Driving through Miami-Dade, runners and bikers can be seen traversing through manmade turf as kayaks and paddleboarders navigate the serene and sometimes choppy waters of the county’s coastline. Picnickers and family reunions share greenspace with solitary birdwatchers and hikers seeking to commune with native flora and fauna. The city's parks offer a respite from the chaos — and that shouldn’t be taken for granted.
Post-pandemic, the area's better-known and more heavily trod urban oases are brimming with activity, but they're not the only games in town. Below, in alphabetical order, are New Times' picks for Miami’s best parks — in all their shapes, sizes, and locales, from Palmetto Bay to Sweetwater and up to the edges of North Miami.
A.D. (Doug) Barnes Park3401 SW 72nd Ave., Miami
Named in honor of the first director of Miami-Dade Parks & Recreation, this 65-acre park is located in the unincorporated area of Coral Terrace, just minutes from the Palmetto Expressway. Featuring a native tropical hardwood hammock and pine rockland hiking trail, the park’s aura aligns with the mission of its namesake, who sought to make recreation a critical component of community life and whose 40-year career brought us Miami’s park system as we know it today. As a space providing accessible pavilions for those with special needs and camp programming for children with disabilities, A.D. (Doug) Barnes Park allows everyone to benefit from its natural treasures. Open daily 7 a.m. to 7 p.m.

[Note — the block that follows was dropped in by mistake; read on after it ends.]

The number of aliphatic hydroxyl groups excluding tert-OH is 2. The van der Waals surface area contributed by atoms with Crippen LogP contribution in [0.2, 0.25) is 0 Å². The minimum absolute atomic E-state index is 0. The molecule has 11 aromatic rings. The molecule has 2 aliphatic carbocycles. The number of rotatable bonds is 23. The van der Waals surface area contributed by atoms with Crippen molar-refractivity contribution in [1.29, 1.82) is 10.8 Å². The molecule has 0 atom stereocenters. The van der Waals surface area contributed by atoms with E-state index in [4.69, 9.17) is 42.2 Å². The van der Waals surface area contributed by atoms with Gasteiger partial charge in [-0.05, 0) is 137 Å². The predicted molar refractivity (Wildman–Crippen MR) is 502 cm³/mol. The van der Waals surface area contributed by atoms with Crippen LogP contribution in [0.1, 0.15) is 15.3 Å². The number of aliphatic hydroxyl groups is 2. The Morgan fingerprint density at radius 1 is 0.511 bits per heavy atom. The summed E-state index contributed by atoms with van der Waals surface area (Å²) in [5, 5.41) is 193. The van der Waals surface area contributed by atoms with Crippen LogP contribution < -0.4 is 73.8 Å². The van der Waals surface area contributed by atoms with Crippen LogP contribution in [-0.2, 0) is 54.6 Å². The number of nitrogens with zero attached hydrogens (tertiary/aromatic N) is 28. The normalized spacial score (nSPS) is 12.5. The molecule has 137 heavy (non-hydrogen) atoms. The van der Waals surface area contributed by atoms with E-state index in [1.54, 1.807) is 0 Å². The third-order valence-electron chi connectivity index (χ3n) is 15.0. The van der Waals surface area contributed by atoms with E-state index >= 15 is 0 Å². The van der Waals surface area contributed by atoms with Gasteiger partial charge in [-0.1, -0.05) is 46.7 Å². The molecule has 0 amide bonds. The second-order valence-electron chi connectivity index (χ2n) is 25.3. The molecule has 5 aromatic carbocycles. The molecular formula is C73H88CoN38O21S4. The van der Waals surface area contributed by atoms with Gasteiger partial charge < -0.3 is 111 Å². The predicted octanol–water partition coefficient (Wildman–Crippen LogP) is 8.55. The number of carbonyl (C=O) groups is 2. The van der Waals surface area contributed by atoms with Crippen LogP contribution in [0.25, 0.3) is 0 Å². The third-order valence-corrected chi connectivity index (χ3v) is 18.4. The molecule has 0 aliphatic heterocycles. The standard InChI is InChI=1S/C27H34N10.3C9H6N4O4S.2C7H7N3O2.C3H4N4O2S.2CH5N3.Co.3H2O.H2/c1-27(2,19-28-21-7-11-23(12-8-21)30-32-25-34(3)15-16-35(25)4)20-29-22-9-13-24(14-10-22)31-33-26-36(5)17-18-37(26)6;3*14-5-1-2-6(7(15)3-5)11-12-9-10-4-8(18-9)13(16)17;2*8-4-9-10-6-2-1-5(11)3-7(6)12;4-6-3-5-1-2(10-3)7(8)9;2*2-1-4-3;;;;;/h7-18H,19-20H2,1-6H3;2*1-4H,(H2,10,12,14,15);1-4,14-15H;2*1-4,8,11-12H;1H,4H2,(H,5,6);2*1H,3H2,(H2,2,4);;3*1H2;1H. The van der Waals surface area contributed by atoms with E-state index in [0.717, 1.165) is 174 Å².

Barnacle Historic State Park3485 Main Hwy., Coconut Grove
Only steps from CocoWalk and the bustling restaurants and shops of Coconut Grove’s entertainment district, Barnacle Historic State Park is the location of the oldest home still in its original location to be built in Miami-Dade. It also happens to be one of the more secluded, quieter parks to discover on one’s own, as the winding, canopied entryway leads to a grassy lawn with a head-on view of Biscayne Bay. Built by Ralph Middleton Munroe, a 20th-century settler of the area who fought off developers seeking to build artificial islands offshore and engineers who wished to pipe raw sewage into the bay, the passion project of a man who loved yachts and boats and, most of all, his Grove home, continues to be enjoyed by visitors today. Admission is $2 per person. Sunday through Wednesday 9 a.m. to 5 p.m.
Bill Sadowski Park17555 SW 79th Ave., Palmetto Bay